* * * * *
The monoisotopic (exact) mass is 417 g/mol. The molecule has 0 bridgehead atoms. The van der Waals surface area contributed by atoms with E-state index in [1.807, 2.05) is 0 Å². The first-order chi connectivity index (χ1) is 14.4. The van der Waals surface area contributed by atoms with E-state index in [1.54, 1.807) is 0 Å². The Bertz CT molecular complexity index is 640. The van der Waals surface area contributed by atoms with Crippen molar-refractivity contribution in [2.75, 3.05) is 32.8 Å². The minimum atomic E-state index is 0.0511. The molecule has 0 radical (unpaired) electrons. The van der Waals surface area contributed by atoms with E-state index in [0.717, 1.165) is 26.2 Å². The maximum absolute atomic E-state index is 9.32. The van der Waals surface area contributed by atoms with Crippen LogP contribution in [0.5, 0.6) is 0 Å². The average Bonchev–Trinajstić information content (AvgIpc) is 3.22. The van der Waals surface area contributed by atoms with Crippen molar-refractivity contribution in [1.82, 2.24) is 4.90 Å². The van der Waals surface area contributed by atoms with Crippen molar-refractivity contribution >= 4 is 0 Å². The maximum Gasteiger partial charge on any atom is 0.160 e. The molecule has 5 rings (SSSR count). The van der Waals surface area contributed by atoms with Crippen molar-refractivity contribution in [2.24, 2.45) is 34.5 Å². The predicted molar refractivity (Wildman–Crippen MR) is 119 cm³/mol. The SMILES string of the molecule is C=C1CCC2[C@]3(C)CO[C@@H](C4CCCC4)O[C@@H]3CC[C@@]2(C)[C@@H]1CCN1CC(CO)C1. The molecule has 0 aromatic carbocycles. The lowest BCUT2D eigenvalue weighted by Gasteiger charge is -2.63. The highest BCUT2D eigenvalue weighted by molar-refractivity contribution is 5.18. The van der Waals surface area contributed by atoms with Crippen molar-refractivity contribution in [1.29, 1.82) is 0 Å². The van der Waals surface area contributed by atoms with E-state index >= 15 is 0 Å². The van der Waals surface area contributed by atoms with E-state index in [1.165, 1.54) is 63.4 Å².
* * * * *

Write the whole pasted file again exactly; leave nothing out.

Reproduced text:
The monoisotopic (exact) mass is 417 g/mol. The molecule has 0 bridgehead atoms. The van der Waals surface area contributed by atoms with E-state index in [1.807, 2.05) is 0 Å². The first-order chi connectivity index (χ1) is 14.4. The van der Waals surface area contributed by atoms with E-state index in [1.54, 1.807) is 0 Å². The Bertz CT molecular complexity index is 640. The van der Waals surface area contributed by atoms with Crippen molar-refractivity contribution in [2.75, 3.05) is 32.8 Å². The minimum atomic E-state index is 0.0511. The molecule has 0 radical (unpaired) electrons. The van der Waals surface area contributed by atoms with E-state index in [0.717, 1.165) is 26.2 Å². The maximum absolute atomic E-state index is 9.32. The van der Waals surface area contributed by atoms with Crippen LogP contribution in [0.5, 0.6) is 0 Å². The average Bonchev–Trinajstić information content (AvgIpc) is 3.22. The van der Waals surface area contributed by atoms with Crippen molar-refractivity contribution in [1.82, 2.24) is 4.90 Å². The van der Waals surface area contributed by atoms with Crippen molar-refractivity contribution >= 4 is 0 Å². The maximum Gasteiger partial charge on any atom is 0.160 e. The molecule has 5 rings (SSSR count). The van der Waals surface area contributed by atoms with Crippen molar-refractivity contribution in [2.24, 2.45) is 34.5 Å². The predicted molar refractivity (Wildman–Crippen MR) is 119 cm³/mol. The SMILES string of the molecule is C=C1CCC2[C@]3(C)CO[C@@H](C4CCCC4)O[C@@H]3CC[C@@]2(C)[C@@H]1CCN1CC(CO)C1. The molecule has 0 aromatic carbocycles. The lowest BCUT2D eigenvalue weighted by Gasteiger charge is -2.63. The highest BCUT2D eigenvalue weighted by molar-refractivity contribution is 5.18. The van der Waals surface area contributed by atoms with Crippen molar-refractivity contribution in [1.29, 1.82) is 0 Å². The van der Waals surface area contributed by atoms with E-state index >= 15 is 0 Å². The van der Waals surface area contributed by atoms with E-state index in [1.165, 1.54) is 63.4 Å².